How does DDR5 RAM compare to DDR4 RAM and other RAM technologies, and what are its advantages? What is DDR5 RAM, and do you need it? That’s what this guide is for.
DDR5, the most recent version of DDR memory, will replace DDR4 in most consumer devices because of its superior bandwidth, capacity, and power efficiency.
We can all agree that the past decade has seen remarkable growth in technological capability. As we dive headfirst into the 4K era in 2023, this is especially true in the gaming industry. Check How Much RAM Do I Need For Gaming?
In the last few years, computer technology has made many advancements. For example, AMD has surpassed Intel in the mainstream CPU market and increased the number of cores and threads that can be found in a gaming CPU; Nvidia has introduced real-time ray tracing; graphics processing units (GPUs) can now generally handle higher resolutions, and SSDs have become the mainstream storage solution. You can also check this guide about Does RAM Affect Streaming? (Detailed Guide) or What is the difference between SSD and HDD?
Now, another significant forthcoming shift concerns RAM. In particular, DDR5 will supplant DDR4 as the default memory option in desktop computers. So, what is DDR5 RAM, and how does it vary from its predecessor? We’ll answer that in this guide, so read on!
What is DDR5 RAM?
To start with the titular question: what is DDR5 RAM?
So, it has been established that DDR5 is a form of RAM. RAM, or random access memory, is a type of computer memory.
What is its function? It saves relatively little data that your CPU or GPU needs to be able to access fast so that the programs running on the PC could function effectively, thus acting as your PC’s short-term memory.
Although random access memory (RAM) is very quick, it is a form of volatile memory that can only store information while actively using it. It is obvious why RAM is not employed as a long-term storage option because all of the data contained in it is lost if the power is suddenly cut.
So, let’s talk about DDR5 for a minute.
Double Data Rate 5 Synchronous Dynamic Random-Access Memory is what this term refers to in its complete form. Without going too technical, we can state that SDRAM was developed in 1992 as a sort of RAM and that DDR was established in 1998 as a variant of SDRAM, whose primary strength was, as the name says, faster data speeds.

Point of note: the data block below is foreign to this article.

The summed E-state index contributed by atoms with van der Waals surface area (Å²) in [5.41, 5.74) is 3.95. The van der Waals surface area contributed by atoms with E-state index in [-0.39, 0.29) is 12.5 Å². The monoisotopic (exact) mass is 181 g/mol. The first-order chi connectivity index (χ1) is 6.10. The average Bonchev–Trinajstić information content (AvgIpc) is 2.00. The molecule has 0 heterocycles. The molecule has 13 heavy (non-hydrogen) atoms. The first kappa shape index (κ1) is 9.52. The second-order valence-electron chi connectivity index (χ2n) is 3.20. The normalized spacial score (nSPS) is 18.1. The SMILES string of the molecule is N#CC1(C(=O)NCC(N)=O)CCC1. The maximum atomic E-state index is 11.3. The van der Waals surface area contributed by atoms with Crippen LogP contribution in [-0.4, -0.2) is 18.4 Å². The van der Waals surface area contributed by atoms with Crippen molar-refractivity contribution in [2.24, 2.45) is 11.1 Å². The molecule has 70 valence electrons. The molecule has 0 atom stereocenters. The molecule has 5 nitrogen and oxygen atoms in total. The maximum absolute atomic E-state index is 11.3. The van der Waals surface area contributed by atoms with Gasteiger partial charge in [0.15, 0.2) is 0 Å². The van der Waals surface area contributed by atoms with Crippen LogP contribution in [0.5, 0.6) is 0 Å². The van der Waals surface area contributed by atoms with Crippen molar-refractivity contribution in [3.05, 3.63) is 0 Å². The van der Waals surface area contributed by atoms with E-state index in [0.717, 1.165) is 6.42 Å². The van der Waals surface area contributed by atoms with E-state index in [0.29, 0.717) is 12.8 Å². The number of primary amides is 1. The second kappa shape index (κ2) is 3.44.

Although low-power versions of DDR memory (LPDDR), including LPDDR5, have been introduced over the years, the path from DDR (often referred to as DDR1) to DDR5 was mainly linear.
DDR5 vs DDR4
The next pressing issue is how much better DDR5 is than its predecessor, DDR4.
DDR5 improves upon its predecessor, DDR4, in three key areas: data transfer rates, storage capacities, and energy efficiency.
DDR5 is a major improvement over DDR4 in capacity since it can support data rates of up to 6.4 Gbps at stock clock speeds, while DDR4 can only allow 3.2 Gbps. But in reality, not all modules will be this quick, and some can even get quicker with overclocking.
Moreover, DDR5 modules will offer more storage space because of the increased memory die density. However, DDR5 processors will allow for chip density four times that of DDR4; thus, we may see DDR5 chips with as much as 64 GB of memory each.
DDR5 will be more energy-efficient than previous generations of memory thanks to a reduced voltage of 1.1V from 1.2V in DDR4. This may not seem like a major upgrade at first, and it won’t have much of an impact on desktop PCs, but it will significantly impact the battery life of mobile devices and the performance of servers that operate around the clock.
Should You Buy DDR5?
To answer the issue on many people’s minds, is DDR5 worth it?
The first DDR5 has been released, although commercial DDR5 memory is still far off. New versions of DDR take time to create, release, and gain widespread adoption.
Our current holdup is the availability of CPUs that are compatible with the system.
AMD’s most recent Zen 3 processors are DDR4-only, and DDR5 support will not be added until the Zen 4 processors debut in 2022. Likewise, the most recent Intel processors, codenamed Rocket Lake, only support DDR4, but their successors, codenamed Alder Lake, will be available in the second half of 2021 with support for DDR5.
According to SK Hynix, the first commercially available DDR5 modules won’t hit shelves until the third quarter of 2021.
The next question you’re probably thinking is, “Should I wait for DDR5?”
The answer to this question is heavily influenced by your priorities while assembling a computer.
What about performance worries you? DDR5 will unquestionably perform better than its predecessor if this is your top concern. Do not, however, assume that this will be a dramatic enhancement.
Since DDR4’s initial release also brought only modest gains in gaming performance over DDR3, early adopters of DDR5 are likely to be limited to industry specialists.
Don’t get your hopes up if price and value are major factors in your decision. DDR5 will likely come with a hefty price tag due to supply concerns.
Given that, plus the fact that initially, it won’t do anything to improve gaming performance, it’s hard to suggest it to anyone looking to get their money’s worth.
It may be worth the wait, though, if you’re concerned with the long term. Waiting for DDR5 and DDR5-compatible hardware is a good option if you want to construct a machine that can be easily upgraded in the future, as compatibility is a major aspect of RAM.
What is DDR5 RAM? Conclusion
That concludes our summary of What DDR5 RAM is. However, we cannot accurately assess the new memory’s performance, value, etc., until we get access to a system equipped with DDR5 memory.
However, if you’re in the market for a new computer, you should consider one of the configurations we’ve already put together; we offer options at various price points, so you’re likely to find one that works for you.